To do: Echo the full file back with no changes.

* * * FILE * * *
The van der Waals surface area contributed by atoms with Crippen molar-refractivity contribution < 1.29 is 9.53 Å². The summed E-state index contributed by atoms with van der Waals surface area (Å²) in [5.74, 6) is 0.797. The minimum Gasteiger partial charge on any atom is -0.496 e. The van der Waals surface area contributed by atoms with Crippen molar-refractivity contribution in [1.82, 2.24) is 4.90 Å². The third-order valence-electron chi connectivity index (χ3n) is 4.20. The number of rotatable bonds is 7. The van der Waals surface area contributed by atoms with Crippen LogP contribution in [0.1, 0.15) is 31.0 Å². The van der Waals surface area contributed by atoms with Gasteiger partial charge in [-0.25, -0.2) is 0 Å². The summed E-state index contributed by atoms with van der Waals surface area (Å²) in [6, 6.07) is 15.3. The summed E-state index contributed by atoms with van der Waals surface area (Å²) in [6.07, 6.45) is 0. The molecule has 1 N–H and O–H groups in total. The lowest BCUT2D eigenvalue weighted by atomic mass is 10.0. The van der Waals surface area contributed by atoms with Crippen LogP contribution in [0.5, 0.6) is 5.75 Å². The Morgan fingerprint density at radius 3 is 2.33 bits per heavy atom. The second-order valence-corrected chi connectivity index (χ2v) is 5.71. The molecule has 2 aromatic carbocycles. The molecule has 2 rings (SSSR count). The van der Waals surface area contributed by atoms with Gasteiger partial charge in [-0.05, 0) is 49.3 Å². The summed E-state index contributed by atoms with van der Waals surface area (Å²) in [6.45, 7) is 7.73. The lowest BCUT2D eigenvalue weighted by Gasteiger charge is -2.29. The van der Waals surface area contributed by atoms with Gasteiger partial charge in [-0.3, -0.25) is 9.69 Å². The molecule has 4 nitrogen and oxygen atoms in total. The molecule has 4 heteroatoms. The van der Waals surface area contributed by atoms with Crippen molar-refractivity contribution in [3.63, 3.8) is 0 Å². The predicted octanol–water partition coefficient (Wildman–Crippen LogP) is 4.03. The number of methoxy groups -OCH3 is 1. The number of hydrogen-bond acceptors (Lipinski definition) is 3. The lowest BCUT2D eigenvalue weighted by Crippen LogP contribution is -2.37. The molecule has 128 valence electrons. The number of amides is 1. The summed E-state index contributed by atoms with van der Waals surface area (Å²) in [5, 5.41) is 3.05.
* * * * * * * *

The van der Waals surface area contributed by atoms with Crippen molar-refractivity contribution < 1.29 is 9.53 Å². The summed E-state index contributed by atoms with van der Waals surface area (Å²) in [5.74, 6) is 0.797. The minimum Gasteiger partial charge on any atom is -0.496 e. The van der Waals surface area contributed by atoms with Crippen molar-refractivity contribution in [1.82, 2.24) is 4.90 Å². The third-order valence-electron chi connectivity index (χ3n) is 4.20. The number of rotatable bonds is 7. The van der Waals surface area contributed by atoms with Crippen LogP contribution in [0.1, 0.15) is 31.0 Å². The van der Waals surface area contributed by atoms with Gasteiger partial charge in [-0.25, -0.2) is 0 Å². The summed E-state index contributed by atoms with van der Waals surface area (Å²) in [6, 6.07) is 15.3. The summed E-state index contributed by atoms with van der Waals surface area (Å²) in [6.07, 6.45) is 0. The molecule has 1 N–H and O–H groups in total. The lowest BCUT2D eigenvalue weighted by atomic mass is 10.0. The van der Waals surface area contributed by atoms with Crippen LogP contribution in [0.5, 0.6) is 5.75 Å². The Morgan fingerprint density at radius 3 is 2.33 bits per heavy atom. The second-order valence-corrected chi connectivity index (χ2v) is 5.71. The molecule has 2 aromatic carbocycles. The molecule has 2 rings (SSSR count). The van der Waals surface area contributed by atoms with Gasteiger partial charge in [-0.05, 0) is 49.3 Å². The summed E-state index contributed by atoms with van der Waals surface area (Å²) in [6.45, 7) is 7.73. The lowest BCUT2D eigenvalue weighted by Gasteiger charge is -2.29. The van der Waals surface area contributed by atoms with Gasteiger partial charge in [-0.3, -0.25) is 9.69 Å². The molecule has 4 nitrogen and oxygen atoms in total. The molecule has 4 heteroatoms. The van der Waals surface area contributed by atoms with Crippen molar-refractivity contribution in [3.63, 3.8) is 0 Å². The predicted octanol–water partition coefficient (Wildman–Crippen LogP) is 4.03. The number of methoxy groups -OCH3 is 1. The number of hydrogen-bond acceptors (Lipinski definition) is 3. The lowest BCUT2D eigenvalue weighted by Crippen LogP contribution is -2.37. The molecule has 128 valence electrons. The number of amides is 1. The summed E-state index contributed by atoms with van der Waals surface area (Å²) in [5, 5.41) is 3.05.